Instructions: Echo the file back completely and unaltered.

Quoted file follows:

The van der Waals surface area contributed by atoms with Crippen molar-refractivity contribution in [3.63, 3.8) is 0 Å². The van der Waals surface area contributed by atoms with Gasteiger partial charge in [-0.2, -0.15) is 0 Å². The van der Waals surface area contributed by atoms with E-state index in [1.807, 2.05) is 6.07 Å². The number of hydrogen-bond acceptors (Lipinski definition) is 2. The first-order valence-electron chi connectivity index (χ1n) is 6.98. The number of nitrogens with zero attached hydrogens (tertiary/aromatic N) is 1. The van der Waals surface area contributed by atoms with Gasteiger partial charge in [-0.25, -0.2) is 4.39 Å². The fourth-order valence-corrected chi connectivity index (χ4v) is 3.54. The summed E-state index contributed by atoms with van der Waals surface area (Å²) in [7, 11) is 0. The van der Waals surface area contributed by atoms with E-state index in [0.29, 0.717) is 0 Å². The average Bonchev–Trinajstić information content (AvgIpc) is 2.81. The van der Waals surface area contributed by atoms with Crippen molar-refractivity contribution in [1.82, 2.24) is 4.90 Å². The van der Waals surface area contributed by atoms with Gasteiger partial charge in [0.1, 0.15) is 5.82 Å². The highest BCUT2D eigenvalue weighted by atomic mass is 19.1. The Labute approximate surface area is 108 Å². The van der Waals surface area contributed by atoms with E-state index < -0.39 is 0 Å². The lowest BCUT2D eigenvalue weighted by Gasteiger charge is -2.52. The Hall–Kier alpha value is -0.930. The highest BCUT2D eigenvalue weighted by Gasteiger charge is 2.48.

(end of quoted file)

The van der Waals surface area contributed by atoms with Crippen molar-refractivity contribution in [3.63, 3.8) is 0 Å². The van der Waals surface area contributed by atoms with Gasteiger partial charge in [-0.2, -0.15) is 0 Å². The van der Waals surface area contributed by atoms with E-state index in [1.807, 2.05) is 6.07 Å². The number of hydrogen-bond acceptors (Lipinski definition) is 2. The first-order valence-electron chi connectivity index (χ1n) is 6.98. The number of nitrogens with zero attached hydrogens (tertiary/aromatic N) is 1. The van der Waals surface area contributed by atoms with Gasteiger partial charge in [-0.25, -0.2) is 4.39 Å². The fourth-order valence-corrected chi connectivity index (χ4v) is 3.54. The summed E-state index contributed by atoms with van der Waals surface area (Å²) in [7, 11) is 0. The van der Waals surface area contributed by atoms with E-state index in [0.29, 0.717) is 0 Å². The average Bonchev–Trinajstić information content (AvgIpc) is 2.81. The van der Waals surface area contributed by atoms with Crippen molar-refractivity contribution in [1.82, 2.24) is 4.90 Å². The van der Waals surface area contributed by atoms with Gasteiger partial charge in [0.1, 0.15) is 5.82 Å². The highest BCUT2D eigenvalue weighted by atomic mass is 19.1. The Labute approximate surface area is 108 Å². The van der Waals surface area contributed by atoms with E-state index < -0.39 is 0 Å². The lowest BCUT2D eigenvalue weighted by Gasteiger charge is -2.52. The Hall–Kier alpha value is -0.930. The highest BCUT2D eigenvalue weighted by Gasteiger charge is 2.48.